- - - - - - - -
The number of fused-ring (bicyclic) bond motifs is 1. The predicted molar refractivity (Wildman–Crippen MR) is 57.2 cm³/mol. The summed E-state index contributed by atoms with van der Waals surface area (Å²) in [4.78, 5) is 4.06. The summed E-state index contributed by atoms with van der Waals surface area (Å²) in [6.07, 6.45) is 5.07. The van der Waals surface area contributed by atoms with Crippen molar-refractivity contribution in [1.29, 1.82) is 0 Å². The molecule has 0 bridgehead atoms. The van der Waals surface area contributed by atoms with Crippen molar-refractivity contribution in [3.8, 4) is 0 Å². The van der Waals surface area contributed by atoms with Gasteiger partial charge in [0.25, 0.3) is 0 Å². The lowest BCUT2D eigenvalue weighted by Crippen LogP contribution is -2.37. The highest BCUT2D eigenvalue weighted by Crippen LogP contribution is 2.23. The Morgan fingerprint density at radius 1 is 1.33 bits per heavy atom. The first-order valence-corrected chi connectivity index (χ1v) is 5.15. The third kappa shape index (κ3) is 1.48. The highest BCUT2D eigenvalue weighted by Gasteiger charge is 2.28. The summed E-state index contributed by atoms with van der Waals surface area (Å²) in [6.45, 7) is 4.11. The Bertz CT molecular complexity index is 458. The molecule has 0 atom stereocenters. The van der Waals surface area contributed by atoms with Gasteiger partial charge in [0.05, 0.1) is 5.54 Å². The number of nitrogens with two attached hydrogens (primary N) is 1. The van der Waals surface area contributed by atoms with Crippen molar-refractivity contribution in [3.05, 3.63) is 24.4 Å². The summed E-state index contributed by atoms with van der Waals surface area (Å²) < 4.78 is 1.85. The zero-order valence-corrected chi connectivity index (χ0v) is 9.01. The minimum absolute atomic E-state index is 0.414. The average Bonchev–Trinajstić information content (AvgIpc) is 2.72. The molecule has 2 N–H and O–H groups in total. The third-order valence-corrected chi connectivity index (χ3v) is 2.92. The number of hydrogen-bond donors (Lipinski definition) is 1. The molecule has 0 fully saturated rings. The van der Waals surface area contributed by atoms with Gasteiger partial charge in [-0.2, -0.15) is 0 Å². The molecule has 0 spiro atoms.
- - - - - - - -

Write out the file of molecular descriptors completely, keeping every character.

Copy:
The number of fused-ring (bicyclic) bond motifs is 1. The predicted molar refractivity (Wildman–Crippen MR) is 57.2 cm³/mol. The summed E-state index contributed by atoms with van der Waals surface area (Å²) in [4.78, 5) is 4.06. The summed E-state index contributed by atoms with van der Waals surface area (Å²) in [6.07, 6.45) is 5.07. The van der Waals surface area contributed by atoms with Crippen molar-refractivity contribution in [1.29, 1.82) is 0 Å². The molecule has 0 bridgehead atoms. The van der Waals surface area contributed by atoms with Crippen molar-refractivity contribution in [3.8, 4) is 0 Å². The van der Waals surface area contributed by atoms with Gasteiger partial charge in [0.25, 0.3) is 0 Å². The lowest BCUT2D eigenvalue weighted by Crippen LogP contribution is -2.37. The highest BCUT2D eigenvalue weighted by Crippen LogP contribution is 2.23. The Morgan fingerprint density at radius 1 is 1.33 bits per heavy atom. The first-order valence-corrected chi connectivity index (χ1v) is 5.15. The third kappa shape index (κ3) is 1.48. The highest BCUT2D eigenvalue weighted by Gasteiger charge is 2.28. The summed E-state index contributed by atoms with van der Waals surface area (Å²) in [6.45, 7) is 4.11. The Bertz CT molecular complexity index is 458. The molecule has 0 atom stereocenters. The van der Waals surface area contributed by atoms with Gasteiger partial charge in [0.05, 0.1) is 5.54 Å². The number of nitrogens with two attached hydrogens (primary N) is 1. The van der Waals surface area contributed by atoms with Crippen molar-refractivity contribution in [3.05, 3.63) is 24.4 Å². The summed E-state index contributed by atoms with van der Waals surface area (Å²) < 4.78 is 1.85. The zero-order valence-corrected chi connectivity index (χ0v) is 9.01. The minimum absolute atomic E-state index is 0.414. The average Bonchev–Trinajstić information content (AvgIpc) is 2.72. The molecule has 2 N–H and O–H groups in total. The third-order valence-corrected chi connectivity index (χ3v) is 2.92. The number of hydrogen-bond donors (Lipinski definition) is 1. The molecule has 0 fully saturated rings. The van der Waals surface area contributed by atoms with Gasteiger partial charge in [-0.2, -0.15) is 0 Å². The molecule has 0 spiro atoms.